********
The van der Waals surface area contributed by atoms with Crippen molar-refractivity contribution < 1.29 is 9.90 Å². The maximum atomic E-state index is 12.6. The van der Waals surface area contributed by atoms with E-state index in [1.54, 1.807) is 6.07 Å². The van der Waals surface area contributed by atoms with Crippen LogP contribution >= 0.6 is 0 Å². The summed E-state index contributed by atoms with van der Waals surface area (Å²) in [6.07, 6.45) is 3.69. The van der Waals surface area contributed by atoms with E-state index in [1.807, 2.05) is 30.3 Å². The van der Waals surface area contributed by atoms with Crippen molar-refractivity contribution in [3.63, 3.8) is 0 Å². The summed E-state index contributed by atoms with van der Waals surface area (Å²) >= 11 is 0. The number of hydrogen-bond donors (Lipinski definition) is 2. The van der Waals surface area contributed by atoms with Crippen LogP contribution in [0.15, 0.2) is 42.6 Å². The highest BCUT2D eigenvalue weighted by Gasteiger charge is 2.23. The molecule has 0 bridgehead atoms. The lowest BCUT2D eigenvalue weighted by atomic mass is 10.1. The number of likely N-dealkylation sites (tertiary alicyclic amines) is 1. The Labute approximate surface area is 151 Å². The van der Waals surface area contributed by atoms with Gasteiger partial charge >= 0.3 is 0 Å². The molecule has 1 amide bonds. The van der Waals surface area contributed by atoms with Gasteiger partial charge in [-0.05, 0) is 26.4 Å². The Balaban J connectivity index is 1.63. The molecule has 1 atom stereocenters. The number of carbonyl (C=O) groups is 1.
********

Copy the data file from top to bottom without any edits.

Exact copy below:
The van der Waals surface area contributed by atoms with Crippen molar-refractivity contribution < 1.29 is 9.90 Å². The maximum atomic E-state index is 12.6. The van der Waals surface area contributed by atoms with E-state index in [1.54, 1.807) is 6.07 Å². The van der Waals surface area contributed by atoms with Crippen LogP contribution >= 0.6 is 0 Å². The summed E-state index contributed by atoms with van der Waals surface area (Å²) in [6.07, 6.45) is 3.69. The van der Waals surface area contributed by atoms with E-state index in [1.807, 2.05) is 30.3 Å². The van der Waals surface area contributed by atoms with Crippen molar-refractivity contribution in [3.63, 3.8) is 0 Å². The summed E-state index contributed by atoms with van der Waals surface area (Å²) >= 11 is 0. The number of hydrogen-bond donors (Lipinski definition) is 2. The van der Waals surface area contributed by atoms with Crippen LogP contribution in [0.15, 0.2) is 42.6 Å². The highest BCUT2D eigenvalue weighted by Gasteiger charge is 2.23. The molecule has 0 bridgehead atoms. The lowest BCUT2D eigenvalue weighted by atomic mass is 10.1. The number of likely N-dealkylation sites (tertiary alicyclic amines) is 1. The Labute approximate surface area is 151 Å². The van der Waals surface area contributed by atoms with Gasteiger partial charge >= 0.3 is 0 Å². The molecule has 1 amide bonds. The van der Waals surface area contributed by atoms with Gasteiger partial charge in [-0.05, 0) is 26.4 Å². The Balaban J connectivity index is 1.63. The molecule has 1 atom stereocenters. The number of carbonyl (C=O) groups is 1.